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Warner Music Asks YouTube To Remove Its Content

December 22, 2008

Last week, negotiations broke down between Warner Music Group and YouTube over licensing fees resulting in Warner ordering its music and videos to be pulled from the popular internet site over the weekend.

YouTube alerted its users about the collapse in the talks on its blog, saying that videos containing Warner songs and videos would soon disappear from the site.

Warner Music, which is home to popular acts such as Madonna, T.I. and Red Hot Chili Peppers, issued a statement on Saturday saying it was hoping to find a resolution with YouTube to return its artists content to the website.

Warner is seeking a larger share of revenue generated from YouTube’s massive visitor traffic.

“Until then, we simply cannot accept terms that fail to appropriately and fairly compensate recording artists, songwriters, labels and publishers for the value they provide,” Warner said.

YouTube executives have devoted many efforts into developing new streams of revenue from the site to keep content providers happy. 

“Despite our constant efforts, it isn’t always possible to maintain their innovative agreements,” YouTube said. “Sometimes, if we can’t reach acceptable business terms, we must part ways with successful partners.”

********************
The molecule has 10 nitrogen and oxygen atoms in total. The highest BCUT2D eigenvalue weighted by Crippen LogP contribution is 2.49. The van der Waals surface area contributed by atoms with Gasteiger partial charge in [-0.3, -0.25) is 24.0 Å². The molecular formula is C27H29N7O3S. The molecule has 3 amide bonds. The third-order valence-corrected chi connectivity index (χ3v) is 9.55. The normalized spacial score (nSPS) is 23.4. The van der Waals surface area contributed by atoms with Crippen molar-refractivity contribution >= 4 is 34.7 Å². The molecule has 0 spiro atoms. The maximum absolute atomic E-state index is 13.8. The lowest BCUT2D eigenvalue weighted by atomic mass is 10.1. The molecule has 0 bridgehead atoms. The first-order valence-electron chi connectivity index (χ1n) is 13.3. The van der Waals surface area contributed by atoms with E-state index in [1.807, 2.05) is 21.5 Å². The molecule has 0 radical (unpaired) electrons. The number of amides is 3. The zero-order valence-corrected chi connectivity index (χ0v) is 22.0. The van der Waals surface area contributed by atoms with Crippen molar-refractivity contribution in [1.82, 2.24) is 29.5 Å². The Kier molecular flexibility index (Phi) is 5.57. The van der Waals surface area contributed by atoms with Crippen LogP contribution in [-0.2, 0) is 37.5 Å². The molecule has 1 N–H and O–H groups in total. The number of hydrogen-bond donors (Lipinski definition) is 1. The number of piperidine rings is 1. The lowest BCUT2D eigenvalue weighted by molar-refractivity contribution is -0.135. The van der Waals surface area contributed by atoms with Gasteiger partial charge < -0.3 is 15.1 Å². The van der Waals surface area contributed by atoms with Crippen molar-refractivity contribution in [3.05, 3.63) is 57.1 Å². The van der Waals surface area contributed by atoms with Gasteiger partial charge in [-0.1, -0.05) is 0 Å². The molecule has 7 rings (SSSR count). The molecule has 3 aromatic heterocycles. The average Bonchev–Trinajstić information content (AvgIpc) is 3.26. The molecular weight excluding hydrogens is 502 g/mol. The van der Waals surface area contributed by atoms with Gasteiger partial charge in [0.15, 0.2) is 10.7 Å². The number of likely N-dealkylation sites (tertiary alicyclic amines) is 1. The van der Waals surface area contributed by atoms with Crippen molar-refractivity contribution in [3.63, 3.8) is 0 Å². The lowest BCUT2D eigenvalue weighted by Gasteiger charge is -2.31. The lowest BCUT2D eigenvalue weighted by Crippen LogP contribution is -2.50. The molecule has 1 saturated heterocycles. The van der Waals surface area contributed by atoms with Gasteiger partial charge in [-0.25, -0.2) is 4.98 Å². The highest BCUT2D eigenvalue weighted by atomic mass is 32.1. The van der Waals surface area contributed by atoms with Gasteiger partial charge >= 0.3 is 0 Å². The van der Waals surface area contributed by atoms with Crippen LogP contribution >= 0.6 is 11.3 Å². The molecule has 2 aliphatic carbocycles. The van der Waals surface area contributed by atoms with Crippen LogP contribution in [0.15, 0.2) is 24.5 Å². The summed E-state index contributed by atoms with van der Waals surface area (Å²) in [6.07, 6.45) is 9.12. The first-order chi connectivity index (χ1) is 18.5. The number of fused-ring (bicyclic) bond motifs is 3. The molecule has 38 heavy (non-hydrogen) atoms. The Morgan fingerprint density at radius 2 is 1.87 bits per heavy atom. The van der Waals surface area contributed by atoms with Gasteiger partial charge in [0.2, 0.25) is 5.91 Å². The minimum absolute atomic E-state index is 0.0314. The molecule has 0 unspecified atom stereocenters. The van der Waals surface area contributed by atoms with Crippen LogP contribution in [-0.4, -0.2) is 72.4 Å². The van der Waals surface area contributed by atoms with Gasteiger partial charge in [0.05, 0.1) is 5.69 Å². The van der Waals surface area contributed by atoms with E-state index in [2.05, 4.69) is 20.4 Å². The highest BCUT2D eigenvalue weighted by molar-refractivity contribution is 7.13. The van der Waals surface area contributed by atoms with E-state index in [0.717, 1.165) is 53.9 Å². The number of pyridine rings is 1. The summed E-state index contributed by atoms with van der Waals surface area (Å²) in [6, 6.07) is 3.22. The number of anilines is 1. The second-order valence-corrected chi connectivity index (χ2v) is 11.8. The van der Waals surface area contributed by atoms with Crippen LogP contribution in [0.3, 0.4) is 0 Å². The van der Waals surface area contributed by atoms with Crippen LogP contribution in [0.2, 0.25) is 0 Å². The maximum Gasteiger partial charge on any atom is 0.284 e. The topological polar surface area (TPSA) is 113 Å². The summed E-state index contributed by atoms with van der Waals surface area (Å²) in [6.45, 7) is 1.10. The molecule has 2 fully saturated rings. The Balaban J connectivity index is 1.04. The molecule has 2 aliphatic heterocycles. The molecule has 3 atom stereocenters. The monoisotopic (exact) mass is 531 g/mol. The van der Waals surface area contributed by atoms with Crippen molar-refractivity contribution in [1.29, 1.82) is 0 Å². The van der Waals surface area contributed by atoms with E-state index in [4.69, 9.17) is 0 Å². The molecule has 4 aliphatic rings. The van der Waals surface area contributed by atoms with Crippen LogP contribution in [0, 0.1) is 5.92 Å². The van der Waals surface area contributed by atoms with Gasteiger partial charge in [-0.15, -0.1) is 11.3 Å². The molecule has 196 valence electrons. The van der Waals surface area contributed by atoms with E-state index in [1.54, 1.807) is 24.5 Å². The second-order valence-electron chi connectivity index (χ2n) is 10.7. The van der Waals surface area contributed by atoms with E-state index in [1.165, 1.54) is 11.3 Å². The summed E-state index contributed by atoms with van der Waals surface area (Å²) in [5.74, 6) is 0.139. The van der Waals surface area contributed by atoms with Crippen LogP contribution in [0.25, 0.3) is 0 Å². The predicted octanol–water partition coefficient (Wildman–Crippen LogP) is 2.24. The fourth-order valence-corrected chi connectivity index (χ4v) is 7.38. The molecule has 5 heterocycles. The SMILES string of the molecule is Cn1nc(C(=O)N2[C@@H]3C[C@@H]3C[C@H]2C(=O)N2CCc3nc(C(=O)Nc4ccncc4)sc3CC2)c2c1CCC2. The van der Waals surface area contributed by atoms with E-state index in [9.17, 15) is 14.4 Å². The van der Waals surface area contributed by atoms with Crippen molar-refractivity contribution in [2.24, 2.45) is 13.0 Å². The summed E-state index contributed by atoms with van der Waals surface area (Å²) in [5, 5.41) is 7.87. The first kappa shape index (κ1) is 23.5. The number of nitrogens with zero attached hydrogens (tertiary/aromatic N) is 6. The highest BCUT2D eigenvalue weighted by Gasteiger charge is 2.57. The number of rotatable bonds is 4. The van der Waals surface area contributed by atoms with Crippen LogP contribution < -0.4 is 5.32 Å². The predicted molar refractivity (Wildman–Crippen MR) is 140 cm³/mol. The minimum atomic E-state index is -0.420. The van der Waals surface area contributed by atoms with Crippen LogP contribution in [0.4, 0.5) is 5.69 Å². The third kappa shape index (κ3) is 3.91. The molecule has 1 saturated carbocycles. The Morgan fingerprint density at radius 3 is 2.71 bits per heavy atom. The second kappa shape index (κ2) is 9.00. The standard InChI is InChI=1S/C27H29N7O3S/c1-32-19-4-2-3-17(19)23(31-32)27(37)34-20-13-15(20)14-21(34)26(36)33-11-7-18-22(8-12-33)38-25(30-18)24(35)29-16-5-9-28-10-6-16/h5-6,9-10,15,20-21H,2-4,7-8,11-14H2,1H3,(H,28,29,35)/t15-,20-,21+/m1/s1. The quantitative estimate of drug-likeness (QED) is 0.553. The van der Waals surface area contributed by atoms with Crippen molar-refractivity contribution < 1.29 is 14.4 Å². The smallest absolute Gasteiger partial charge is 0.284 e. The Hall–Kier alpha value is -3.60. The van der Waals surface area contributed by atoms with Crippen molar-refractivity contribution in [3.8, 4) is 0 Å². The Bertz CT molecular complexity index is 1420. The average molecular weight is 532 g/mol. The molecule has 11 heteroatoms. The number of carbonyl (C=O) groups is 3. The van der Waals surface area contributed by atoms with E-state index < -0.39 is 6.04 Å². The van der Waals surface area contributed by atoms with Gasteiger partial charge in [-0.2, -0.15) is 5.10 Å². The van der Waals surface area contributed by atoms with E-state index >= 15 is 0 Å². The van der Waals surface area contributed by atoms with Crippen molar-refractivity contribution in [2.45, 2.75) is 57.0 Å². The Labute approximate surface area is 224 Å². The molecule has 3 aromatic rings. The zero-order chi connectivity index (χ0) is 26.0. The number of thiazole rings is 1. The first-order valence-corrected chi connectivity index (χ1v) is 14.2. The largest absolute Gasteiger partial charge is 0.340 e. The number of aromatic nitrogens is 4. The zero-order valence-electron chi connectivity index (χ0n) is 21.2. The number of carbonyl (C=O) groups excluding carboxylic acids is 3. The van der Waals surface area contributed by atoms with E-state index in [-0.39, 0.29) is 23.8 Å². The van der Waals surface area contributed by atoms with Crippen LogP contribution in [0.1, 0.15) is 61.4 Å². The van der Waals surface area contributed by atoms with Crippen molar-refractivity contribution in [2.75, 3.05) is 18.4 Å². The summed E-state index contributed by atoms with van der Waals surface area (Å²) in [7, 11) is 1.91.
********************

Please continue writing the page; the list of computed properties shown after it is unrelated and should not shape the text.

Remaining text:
In 2006, Warner became the first of the major labels to strike a licensing deal with YouTube.  Warner executives believe its deal with YouTube lent legitimacy to the website, setting the stage for Google’s $1.65 billion buyout of YouTube.

Warner, Universal Music Group, and Sony BMG Music Entertainment all received small stakes in YouTube pre-acquisition and profited from the Google buyout.

According to the agreements, the labels collect a minimum fee of less than a penny each time a video is watched, or a spilt of advertising revenue if that sum is greater.

Warner’s move could lead the other major labels to also demand higher fees.
 
YouTube could be left in a difficult position trying to balance the need to pay fees to content partners, and the need to make profit to keep streaming videos online.

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